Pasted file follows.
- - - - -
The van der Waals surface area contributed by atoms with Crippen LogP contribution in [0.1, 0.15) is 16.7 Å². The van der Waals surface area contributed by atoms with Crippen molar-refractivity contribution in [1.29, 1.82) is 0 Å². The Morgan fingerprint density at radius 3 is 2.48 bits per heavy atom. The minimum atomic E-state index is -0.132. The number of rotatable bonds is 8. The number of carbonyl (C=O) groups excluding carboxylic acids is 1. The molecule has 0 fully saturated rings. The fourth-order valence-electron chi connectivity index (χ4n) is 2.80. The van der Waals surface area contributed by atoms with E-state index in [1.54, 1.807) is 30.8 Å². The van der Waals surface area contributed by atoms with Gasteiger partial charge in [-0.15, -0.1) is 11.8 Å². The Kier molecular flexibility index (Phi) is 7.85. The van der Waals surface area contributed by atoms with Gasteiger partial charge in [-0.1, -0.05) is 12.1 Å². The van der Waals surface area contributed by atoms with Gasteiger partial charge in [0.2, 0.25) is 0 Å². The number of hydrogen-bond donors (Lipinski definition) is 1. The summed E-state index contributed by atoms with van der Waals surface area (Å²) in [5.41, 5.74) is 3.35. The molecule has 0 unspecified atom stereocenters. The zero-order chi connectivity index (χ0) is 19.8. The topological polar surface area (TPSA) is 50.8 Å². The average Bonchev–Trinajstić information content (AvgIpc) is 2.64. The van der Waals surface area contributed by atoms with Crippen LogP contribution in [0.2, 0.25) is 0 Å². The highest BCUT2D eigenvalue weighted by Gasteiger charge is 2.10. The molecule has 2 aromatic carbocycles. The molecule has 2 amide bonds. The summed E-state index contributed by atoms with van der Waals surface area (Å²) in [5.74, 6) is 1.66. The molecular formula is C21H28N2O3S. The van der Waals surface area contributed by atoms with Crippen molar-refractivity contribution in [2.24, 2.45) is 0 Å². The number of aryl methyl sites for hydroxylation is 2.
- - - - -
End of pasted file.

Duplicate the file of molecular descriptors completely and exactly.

The van der Waals surface area contributed by atoms with Crippen LogP contribution in [0.1, 0.15) is 16.7 Å². The van der Waals surface area contributed by atoms with Crippen molar-refractivity contribution in [1.29, 1.82) is 0 Å². The Morgan fingerprint density at radius 3 is 2.48 bits per heavy atom. The minimum atomic E-state index is -0.132. The number of rotatable bonds is 8. The number of carbonyl (C=O) groups excluding carboxylic acids is 1. The molecule has 0 fully saturated rings. The fourth-order valence-electron chi connectivity index (χ4n) is 2.80. The van der Waals surface area contributed by atoms with E-state index in [1.54, 1.807) is 30.8 Å². The van der Waals surface area contributed by atoms with Gasteiger partial charge in [-0.15, -0.1) is 11.8 Å². The Kier molecular flexibility index (Phi) is 7.85. The van der Waals surface area contributed by atoms with Gasteiger partial charge in [-0.1, -0.05) is 12.1 Å². The van der Waals surface area contributed by atoms with Gasteiger partial charge in [0.2, 0.25) is 0 Å². The number of hydrogen-bond donors (Lipinski definition) is 1. The summed E-state index contributed by atoms with van der Waals surface area (Å²) in [5.41, 5.74) is 3.35. The molecule has 0 unspecified atom stereocenters. The zero-order chi connectivity index (χ0) is 19.8. The topological polar surface area (TPSA) is 50.8 Å². The average Bonchev–Trinajstić information content (AvgIpc) is 2.64. The van der Waals surface area contributed by atoms with Crippen LogP contribution in [0.2, 0.25) is 0 Å². The highest BCUT2D eigenvalue weighted by Gasteiger charge is 2.10. The molecule has 2 aromatic carbocycles. The molecule has 2 amide bonds. The summed E-state index contributed by atoms with van der Waals surface area (Å²) in [5.74, 6) is 1.66. The molecular formula is C21H28N2O3S. The van der Waals surface area contributed by atoms with Crippen molar-refractivity contribution in [2.24, 2.45) is 0 Å². The number of aryl methyl sites for hydroxylation is 2.